The Court held the contract to be void according to section 32 of the Indian Contract Act and distinguished the applicability of the said provision from that of section 56 of the Act, while relying on some of its earlier judgements including, Satyabrata Ghose v. Mugneeram Bangur & Co., The Naihati Jute Mills v Hyaliram Jagannath and others such as Boothalinga Agencies v. V.T.C. Poriaswami Nadar and Smt. Sushila Devi v. Hari Singh. It was provided that section 32 was applicable in the instant matter as the said provision applies in cases where the agreement already provides for contingencies based on which contract cannot be completed and, according to clause 14 of the Agreement, both parties were aware that any government restriction on export would make the performance impossible. It was emphasized: “In this case, ‘expected event’ was a refusal by the Government as agreed to under Clause 14 of the Agreement. On the happening of such an event, it is so fundamental as to be regarded by law as striking at the root.” Thus, it was held that if such supply would have been made, it would be in contravention of the fundamental policy of law in India.

Public Policy of India: An Unruly Horse

The Court next dealt with the issue of challenge to the enforceability of the award on the grounds of violation of public policy as provided under section 7(1)(b)(ii) of the Foreign Awards Act, 1961, which is pari materia with the existing section 48(2)(b) of the Arbitration and Conciliation Act, 1996, as both are based on Article V of the New York Convention. The Court referred to the some notable judgements that applied the test as propounded in Renusagar Power Co. Ltd. v. General Electric Co. that the enforcement of a foreign award can be refused only if such enforcement is found to be contrary to fundamental policy of Indian law, or the interests of India, or justice or morality. Therefore, the Court held the award to be unenforceable under section 7(1)(b)(ii) of the Foreign Awards Act and stated: “As per the test laid down in Renusagar, its enforcement would be against the fundamental policy of Indian Law and the basic concept of justice. Thus, we hold that award is unenforceable, and the High Court erred in law in holding otherwise in a perfunctory manner.”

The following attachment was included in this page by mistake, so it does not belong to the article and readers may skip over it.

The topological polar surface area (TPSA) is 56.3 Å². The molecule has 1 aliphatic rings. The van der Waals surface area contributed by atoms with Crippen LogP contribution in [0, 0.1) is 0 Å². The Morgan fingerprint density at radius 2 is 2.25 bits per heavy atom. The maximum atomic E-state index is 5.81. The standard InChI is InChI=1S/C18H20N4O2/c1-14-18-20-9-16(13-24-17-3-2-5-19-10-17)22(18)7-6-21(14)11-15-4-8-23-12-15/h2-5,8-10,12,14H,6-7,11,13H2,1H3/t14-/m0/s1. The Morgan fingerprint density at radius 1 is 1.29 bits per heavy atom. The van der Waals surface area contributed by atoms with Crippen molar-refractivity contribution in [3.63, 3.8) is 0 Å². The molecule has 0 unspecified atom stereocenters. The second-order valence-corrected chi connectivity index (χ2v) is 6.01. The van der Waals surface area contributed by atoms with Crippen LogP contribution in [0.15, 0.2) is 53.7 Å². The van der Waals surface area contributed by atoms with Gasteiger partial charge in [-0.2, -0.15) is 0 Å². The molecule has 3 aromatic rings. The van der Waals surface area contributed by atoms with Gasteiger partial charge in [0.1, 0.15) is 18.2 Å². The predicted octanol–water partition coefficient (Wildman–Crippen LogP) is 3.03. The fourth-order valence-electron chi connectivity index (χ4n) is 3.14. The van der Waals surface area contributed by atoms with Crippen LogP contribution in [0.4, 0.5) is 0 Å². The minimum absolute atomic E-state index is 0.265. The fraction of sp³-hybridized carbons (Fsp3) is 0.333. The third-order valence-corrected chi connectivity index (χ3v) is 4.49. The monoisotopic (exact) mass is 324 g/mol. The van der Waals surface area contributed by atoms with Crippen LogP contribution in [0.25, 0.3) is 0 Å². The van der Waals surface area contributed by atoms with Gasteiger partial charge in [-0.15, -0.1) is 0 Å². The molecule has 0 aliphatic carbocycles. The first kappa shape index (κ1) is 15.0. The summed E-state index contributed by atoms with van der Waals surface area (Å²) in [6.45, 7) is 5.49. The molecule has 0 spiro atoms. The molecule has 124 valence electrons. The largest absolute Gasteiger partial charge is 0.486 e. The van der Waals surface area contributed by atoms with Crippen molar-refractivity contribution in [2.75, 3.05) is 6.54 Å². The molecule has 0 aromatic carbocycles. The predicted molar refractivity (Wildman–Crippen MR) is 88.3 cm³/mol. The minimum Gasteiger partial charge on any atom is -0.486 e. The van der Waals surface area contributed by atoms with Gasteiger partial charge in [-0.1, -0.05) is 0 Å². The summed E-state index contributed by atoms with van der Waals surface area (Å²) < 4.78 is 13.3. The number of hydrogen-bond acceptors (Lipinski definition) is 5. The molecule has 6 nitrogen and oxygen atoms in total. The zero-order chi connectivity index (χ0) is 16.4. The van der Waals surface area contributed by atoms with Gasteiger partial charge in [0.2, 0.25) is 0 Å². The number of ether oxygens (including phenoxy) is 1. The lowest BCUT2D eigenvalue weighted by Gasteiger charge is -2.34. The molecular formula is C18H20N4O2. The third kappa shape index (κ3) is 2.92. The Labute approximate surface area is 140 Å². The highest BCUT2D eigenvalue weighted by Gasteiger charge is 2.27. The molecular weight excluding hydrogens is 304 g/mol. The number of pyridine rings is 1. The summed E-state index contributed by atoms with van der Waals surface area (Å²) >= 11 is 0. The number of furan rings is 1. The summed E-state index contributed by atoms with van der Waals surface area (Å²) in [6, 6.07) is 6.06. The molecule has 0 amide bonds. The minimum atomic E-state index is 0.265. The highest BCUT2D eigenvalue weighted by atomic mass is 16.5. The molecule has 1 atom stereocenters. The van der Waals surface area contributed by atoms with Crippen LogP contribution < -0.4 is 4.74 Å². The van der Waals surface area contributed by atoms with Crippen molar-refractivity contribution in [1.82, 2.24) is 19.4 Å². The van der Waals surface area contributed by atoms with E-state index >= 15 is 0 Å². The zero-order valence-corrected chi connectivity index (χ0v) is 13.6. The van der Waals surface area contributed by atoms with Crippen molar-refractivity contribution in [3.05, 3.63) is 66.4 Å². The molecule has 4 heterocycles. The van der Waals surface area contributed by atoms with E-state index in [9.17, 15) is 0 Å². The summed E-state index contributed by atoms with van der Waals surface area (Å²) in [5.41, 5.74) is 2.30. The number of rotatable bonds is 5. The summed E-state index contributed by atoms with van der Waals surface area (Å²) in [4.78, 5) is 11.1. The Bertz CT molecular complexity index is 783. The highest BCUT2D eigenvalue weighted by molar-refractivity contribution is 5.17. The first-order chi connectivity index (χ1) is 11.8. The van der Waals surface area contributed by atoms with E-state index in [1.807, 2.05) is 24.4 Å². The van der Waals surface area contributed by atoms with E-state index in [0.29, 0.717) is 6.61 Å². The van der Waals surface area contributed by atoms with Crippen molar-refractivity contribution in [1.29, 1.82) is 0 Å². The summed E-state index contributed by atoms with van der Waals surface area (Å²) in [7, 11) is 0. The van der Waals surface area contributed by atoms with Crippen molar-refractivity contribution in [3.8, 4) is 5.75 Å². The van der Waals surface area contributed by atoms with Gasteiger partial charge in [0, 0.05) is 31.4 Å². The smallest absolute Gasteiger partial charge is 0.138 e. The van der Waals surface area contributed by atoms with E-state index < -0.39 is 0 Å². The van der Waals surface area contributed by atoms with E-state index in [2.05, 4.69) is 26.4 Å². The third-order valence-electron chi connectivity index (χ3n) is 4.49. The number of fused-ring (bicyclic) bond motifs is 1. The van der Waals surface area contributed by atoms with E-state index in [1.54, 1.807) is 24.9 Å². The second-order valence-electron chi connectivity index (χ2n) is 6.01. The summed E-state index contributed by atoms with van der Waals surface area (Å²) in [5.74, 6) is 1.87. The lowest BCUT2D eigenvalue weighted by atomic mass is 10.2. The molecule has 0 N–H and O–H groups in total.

Analyzing the Problematic Approach of the Court

The Indian arbitration ecosystem has been striving to establish India as a beneficial location for arbitration, and the NAFED judgement of the Supreme Court can be said to be an undesirable step in this direction. Indian courts for long have generally refused to interfere with foreign arbitral awards, and have categorically held that review cannot be carried out on the merits of the case while deciding the enforceability of awards. In the instant case, though, the Court delved substantively into the merits of the dispute and assessed the applicability of section 32 of the Indian Contract Act without even considering the aspect of the governing law of the contract which, according to the FOSFA agreement, would have been the English Law. The principle that there will be no judicial review of merits of foreign awards has been provided by the Model Law and highlighted by some noted authorities on international arbitration such as Redfern and Hunter and Gary Born.